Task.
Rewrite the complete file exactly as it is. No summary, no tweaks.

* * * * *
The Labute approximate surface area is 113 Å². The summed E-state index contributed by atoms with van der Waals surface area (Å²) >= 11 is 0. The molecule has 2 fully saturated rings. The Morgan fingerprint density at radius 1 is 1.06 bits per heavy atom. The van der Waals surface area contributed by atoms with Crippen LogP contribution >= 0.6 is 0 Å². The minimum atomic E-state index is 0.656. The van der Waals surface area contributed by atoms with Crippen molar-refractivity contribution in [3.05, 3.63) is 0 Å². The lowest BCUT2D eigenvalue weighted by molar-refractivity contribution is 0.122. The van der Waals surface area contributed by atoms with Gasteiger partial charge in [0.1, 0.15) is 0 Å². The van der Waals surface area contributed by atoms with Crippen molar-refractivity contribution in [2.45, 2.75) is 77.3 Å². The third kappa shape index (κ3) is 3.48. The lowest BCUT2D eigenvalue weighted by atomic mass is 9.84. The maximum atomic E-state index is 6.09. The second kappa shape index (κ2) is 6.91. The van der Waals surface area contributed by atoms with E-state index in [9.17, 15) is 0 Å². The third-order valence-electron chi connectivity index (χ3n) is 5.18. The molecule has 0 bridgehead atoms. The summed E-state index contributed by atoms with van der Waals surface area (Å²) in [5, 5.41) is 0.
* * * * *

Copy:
The Labute approximate surface area is 113 Å². The summed E-state index contributed by atoms with van der Waals surface area (Å²) >= 11 is 0. The molecule has 2 fully saturated rings. The Morgan fingerprint density at radius 1 is 1.06 bits per heavy atom. The van der Waals surface area contributed by atoms with Crippen LogP contribution >= 0.6 is 0 Å². The minimum atomic E-state index is 0.656. The van der Waals surface area contributed by atoms with Crippen molar-refractivity contribution in [3.05, 3.63) is 0 Å². The lowest BCUT2D eigenvalue weighted by molar-refractivity contribution is 0.122. The van der Waals surface area contributed by atoms with Gasteiger partial charge in [0.1, 0.15) is 0 Å². The van der Waals surface area contributed by atoms with Crippen molar-refractivity contribution in [2.45, 2.75) is 77.3 Å². The third kappa shape index (κ3) is 3.48. The lowest BCUT2D eigenvalue weighted by atomic mass is 9.84. The maximum atomic E-state index is 6.09. The second kappa shape index (κ2) is 6.91. The van der Waals surface area contributed by atoms with E-state index in [9.17, 15) is 0 Å². The third-order valence-electron chi connectivity index (χ3n) is 5.18. The molecule has 0 bridgehead atoms. The summed E-state index contributed by atoms with van der Waals surface area (Å²) in [5, 5.41) is 0.